Rodeo Family Drama was Never This Much Fun
DIRECTED BY SAM PECKINPAH/1972
STREET DATE: OCTOBER 31, 2017/KINO LORBER STUDIO CLASSICS
McQueen. Peckinpah. At the rodeo in 1972. The riding is real, the scene is authentic, the hats are beyond formidable. No swagger necessary here, Junior Bonner doesn’t need it. Not for one second, certainly not for eight seconds.
It’s not presumptuous to say that there will never be this level of pure, concentrated male energy on screen ever again. To what degree that cultural observation is a good thing or a bad thing (or just a thing) can be hashed over by the beholder. But in any case, a little kicked-up dirt in the eye of the beholder might not always a bad thing. Rub your eyes, and look again.
Not a comedy, but with comedy, Junior Bonner stands with The Ballad of Cable Hogue (1970) as proof of the rarer side of Peckinpah in being a picture unafraid in its sensitivities. In this respect, these films boast as much gusto, as much assurance as the more notorious works (The Wild Bunch, Pat Garrett and Billy the Kid) by this celebrated and debated “master of violence”.
Though first and foremost a dignified Steve McQueen vehicle (the actor was in need of a hit following the disaster of Le Mans), Junior Bonner is very much the tale of a family in decline, facing an agreed, inevitable dissolution. A terminally arrogant patriarch (Robert Preston). A proud matriarch, toughened like shoe leather (Ida Lupino, through with taking any b.s.). How that theme plays as anything other than oppressively tragic is one of the confounding successes of this fine film.
Despite its lack of blood-soaked mayhem, Junior Bonnor is nonetheless an impeccably edited portrait of the fallout and resolution of a dysfunctional family’s life. That aspect may be uneasy, but it goes down as perfectly honest. Not every story needs to be wrapped up in a big shiny bow to achieve maximum satisfaction. Heck, they probably don’t even sell bows that shiny in 1972 Prescott, Arizona. (The real life small town burg standing in for itself onscreen).
The rural small town life exhibited in Junior Bonner is telling of just how much the world has changed since then. The Main Street and town square are dotted with mom & pop grocery stores and hardware stores and other such establishments, each adored with outdoor ice boxes, log piles, flags (U.S. and Confederate) and handmade fliers. The moms, pops, parents, neighbors and children gather enthusiastically for a parade with decorated cars and high school marching bands. The whole thing is sponsored by local rotary clubs and/or Elk’s Lodges and/or an area car dealership. The faces are lived in, the girls are pretty, the boys are rugged and alive; all of it filmed without judgement. It’s as though Peckinpah’s camera meticulously followed Steve McQueen into a Les Blank documentary.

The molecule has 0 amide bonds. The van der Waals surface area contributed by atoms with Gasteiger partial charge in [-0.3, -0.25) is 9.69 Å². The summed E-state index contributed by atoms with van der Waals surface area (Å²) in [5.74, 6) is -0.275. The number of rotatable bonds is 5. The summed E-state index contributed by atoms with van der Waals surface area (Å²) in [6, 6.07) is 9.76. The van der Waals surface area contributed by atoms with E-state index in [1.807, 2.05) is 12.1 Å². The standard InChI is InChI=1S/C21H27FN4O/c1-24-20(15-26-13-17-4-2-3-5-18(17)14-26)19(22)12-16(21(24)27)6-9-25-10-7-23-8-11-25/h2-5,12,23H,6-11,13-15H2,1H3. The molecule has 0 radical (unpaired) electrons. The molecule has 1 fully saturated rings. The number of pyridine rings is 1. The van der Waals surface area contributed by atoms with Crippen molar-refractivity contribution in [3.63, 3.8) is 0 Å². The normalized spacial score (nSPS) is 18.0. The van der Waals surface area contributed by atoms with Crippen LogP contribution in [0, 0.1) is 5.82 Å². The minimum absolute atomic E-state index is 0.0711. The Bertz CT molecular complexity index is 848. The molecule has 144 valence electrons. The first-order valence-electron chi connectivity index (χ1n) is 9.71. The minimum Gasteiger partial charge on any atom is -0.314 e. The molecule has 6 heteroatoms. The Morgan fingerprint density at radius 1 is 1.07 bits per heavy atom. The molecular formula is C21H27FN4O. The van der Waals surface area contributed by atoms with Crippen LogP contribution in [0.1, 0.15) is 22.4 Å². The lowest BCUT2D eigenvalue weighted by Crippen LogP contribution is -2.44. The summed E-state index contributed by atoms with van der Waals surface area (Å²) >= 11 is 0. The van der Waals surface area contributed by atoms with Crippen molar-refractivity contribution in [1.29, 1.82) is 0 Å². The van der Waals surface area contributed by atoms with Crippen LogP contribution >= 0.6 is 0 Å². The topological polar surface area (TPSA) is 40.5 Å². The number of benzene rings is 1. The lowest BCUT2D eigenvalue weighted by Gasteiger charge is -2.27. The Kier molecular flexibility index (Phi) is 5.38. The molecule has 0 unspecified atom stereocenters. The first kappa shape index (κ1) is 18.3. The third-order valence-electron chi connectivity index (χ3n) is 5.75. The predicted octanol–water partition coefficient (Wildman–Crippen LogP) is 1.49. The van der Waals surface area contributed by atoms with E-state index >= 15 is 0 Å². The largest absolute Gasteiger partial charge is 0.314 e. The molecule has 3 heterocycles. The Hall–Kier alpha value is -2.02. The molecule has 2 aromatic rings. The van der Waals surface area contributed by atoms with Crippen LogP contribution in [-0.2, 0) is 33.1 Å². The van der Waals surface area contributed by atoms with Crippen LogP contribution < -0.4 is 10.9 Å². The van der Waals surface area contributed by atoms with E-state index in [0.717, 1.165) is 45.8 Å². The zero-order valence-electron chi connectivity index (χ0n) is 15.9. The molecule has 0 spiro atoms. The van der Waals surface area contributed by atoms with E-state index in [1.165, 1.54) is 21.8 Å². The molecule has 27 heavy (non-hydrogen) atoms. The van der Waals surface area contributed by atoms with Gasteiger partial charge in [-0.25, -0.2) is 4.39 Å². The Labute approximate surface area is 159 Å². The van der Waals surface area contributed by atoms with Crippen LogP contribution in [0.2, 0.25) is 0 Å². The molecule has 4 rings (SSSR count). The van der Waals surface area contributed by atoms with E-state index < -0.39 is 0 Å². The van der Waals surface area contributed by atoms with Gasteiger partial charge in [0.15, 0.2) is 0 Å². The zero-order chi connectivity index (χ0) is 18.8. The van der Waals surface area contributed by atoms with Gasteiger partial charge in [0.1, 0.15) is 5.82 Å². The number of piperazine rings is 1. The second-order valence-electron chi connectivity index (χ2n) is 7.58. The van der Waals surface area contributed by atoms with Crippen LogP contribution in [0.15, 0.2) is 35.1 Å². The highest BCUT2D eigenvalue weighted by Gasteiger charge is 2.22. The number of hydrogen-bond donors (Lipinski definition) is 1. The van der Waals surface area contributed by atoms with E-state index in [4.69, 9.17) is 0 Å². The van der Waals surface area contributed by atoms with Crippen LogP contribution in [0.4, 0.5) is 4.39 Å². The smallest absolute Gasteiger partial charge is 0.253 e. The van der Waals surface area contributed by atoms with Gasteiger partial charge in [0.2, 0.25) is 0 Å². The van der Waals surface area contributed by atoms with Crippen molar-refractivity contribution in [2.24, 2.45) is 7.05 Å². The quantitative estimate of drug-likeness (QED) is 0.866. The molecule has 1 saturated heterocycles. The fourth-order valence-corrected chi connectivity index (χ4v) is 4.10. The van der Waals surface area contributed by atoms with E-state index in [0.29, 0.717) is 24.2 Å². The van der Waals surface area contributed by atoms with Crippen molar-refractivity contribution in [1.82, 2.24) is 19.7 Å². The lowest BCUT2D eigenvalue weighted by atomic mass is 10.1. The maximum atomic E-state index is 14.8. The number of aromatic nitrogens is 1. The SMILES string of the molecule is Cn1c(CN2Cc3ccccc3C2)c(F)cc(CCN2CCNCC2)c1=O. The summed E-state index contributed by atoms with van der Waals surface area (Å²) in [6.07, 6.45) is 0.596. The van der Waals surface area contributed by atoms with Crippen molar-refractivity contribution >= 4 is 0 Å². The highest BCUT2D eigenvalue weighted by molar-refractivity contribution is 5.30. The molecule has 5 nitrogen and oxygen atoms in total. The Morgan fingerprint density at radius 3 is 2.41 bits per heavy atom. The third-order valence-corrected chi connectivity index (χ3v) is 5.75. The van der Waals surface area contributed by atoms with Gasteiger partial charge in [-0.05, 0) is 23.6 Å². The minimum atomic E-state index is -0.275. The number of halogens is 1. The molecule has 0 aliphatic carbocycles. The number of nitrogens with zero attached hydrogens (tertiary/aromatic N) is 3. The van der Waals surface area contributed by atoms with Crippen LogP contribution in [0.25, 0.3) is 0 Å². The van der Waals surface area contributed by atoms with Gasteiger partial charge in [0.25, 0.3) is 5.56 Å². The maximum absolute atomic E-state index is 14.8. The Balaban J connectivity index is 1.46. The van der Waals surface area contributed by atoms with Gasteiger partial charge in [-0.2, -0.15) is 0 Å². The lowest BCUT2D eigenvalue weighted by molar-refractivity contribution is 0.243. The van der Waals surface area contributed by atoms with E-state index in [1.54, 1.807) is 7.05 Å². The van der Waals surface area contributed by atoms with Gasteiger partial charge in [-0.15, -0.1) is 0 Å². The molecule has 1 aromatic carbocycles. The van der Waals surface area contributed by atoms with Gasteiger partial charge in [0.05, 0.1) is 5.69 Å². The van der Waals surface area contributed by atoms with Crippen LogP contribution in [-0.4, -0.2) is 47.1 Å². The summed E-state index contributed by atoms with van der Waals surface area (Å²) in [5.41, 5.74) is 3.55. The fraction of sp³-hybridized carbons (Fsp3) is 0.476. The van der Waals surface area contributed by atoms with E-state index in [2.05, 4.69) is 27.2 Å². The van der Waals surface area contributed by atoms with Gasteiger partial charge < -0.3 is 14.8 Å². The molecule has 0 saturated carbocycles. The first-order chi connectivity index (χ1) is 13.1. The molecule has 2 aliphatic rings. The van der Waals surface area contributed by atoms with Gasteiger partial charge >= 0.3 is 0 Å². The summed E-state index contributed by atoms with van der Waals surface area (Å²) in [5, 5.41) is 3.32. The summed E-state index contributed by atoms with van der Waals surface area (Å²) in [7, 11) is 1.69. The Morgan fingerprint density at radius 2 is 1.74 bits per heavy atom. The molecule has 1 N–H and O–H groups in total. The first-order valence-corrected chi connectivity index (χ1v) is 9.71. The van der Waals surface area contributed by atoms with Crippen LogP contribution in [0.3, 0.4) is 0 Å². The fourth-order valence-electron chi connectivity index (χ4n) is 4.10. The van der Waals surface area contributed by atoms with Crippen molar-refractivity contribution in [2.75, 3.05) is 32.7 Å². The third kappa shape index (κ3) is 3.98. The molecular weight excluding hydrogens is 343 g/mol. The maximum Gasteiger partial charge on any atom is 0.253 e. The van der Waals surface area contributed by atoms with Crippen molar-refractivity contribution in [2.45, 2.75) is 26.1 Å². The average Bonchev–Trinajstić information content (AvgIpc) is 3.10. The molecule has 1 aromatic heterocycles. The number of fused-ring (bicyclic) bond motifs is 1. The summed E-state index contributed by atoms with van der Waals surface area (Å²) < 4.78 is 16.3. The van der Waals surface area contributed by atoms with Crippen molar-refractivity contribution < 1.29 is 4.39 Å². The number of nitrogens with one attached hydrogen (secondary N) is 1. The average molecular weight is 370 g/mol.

There’s a palpable spirit of rugged mischief throughout Junior Bonner, something that Peckinpah is clearly delighting in. (Again, not unlike Les Blank’s work). It ebbs and flows, manifesting most enjoyably in a cockamamie bar brawl and the canine chaos of a bucking bronco rally when an energized dog interjects itself in the action. (Over the tinny loudspeaker, the color commentator bellows, “…and will someone get that damn dog off the field!!?”). The filmmaker seemingly having (temporarily) purged himself of any toxicity and need to provoke with Straw Dogs just two years earlier, Junior Bonner is a considerably more lighthearted and approachable ride. And make no mistake, this is one of the great hat movies of all time.
Bonus features on this Kino Lorber Studio Classics blu-ray release are plentiful. Guess that’s why this one’s called a “special edition”. Packed to the hilt with video supplements both new and old, long and short, all presented in proper quality (unlike, say, The Good, the Bad and the Ugly), this is a downright excellent release. Get it now. Tell ‘em ZekeFilm sent you.